So to distill my life into a six word memoir is harder than I thought it would be. There are so many different directions it could go. And the thought of casting my six-word memoir out into cyberspace—where words never disappear—became more and more daunting the longer I thought about it. Yes, that is the “over thinking” thing popping up again.
I tried to come up with a memoir that was lighthearted and meaningful that I could connect to something in my life. Hmmmm . . . what could it be? But memories are an unruly thing. Lighthearted is not where my memory train stopped. Instead my mind turned to another moment in my life when I had to decide on just a few words to describe the indescribable.
Corey Andrew McClafferty
9-16-87 — 11-24-88
Corey, my fourteen-month-old son, had just died from a head injury after falling off the swing in the back yard. I picked out a tombstone. I didn’t want a tombstone, and I sure didn’t want one with my son’s name on it. They asked if we wanted to add anything besides his name, birth and death dates. How could a few words possibly capture what my son meant to me? Finally I mumbled “Our beloved son.” Three words that can never scratch the surface of the love I still have for my son, and the devastation of his loss.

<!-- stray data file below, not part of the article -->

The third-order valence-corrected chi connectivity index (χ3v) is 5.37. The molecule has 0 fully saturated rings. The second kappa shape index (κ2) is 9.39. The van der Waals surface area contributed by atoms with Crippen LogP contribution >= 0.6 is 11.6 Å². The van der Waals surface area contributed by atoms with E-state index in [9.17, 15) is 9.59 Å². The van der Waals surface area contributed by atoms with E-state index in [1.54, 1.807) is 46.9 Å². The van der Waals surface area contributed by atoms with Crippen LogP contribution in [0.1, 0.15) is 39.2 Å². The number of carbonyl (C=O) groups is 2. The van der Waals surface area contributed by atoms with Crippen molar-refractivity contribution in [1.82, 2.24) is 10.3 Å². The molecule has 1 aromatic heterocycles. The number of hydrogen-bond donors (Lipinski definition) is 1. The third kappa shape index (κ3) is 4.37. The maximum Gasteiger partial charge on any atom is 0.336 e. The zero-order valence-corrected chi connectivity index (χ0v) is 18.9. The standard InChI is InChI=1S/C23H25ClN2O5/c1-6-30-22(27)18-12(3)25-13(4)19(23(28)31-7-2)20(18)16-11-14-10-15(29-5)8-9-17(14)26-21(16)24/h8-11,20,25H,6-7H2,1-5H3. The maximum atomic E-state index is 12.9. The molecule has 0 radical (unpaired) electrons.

How does this melancholy memory connect to writing this blog? I began writing only after Corey died. If he had not died, I would never have written a single word. After his death I knew I was supposed to write a book about my experience. My first book titled Forgiving God is a Christian inspirational book about the Spiritual battle I faced after Corey’s death and how God brought me through it and back to Him. After that, I began writing nonfiction books for young readers.
|Cover for my first book, Forgiving God|
Corey’s death has taught me many things about my God, my work, and my life. One of those things has been that life is short, sometimes very short. Every day costs me one day of my life and I don’t know how many days there will be. So I have a very simple six-word memoir:
Life’s a gift, treasure each day.
Carla Killough McClafferty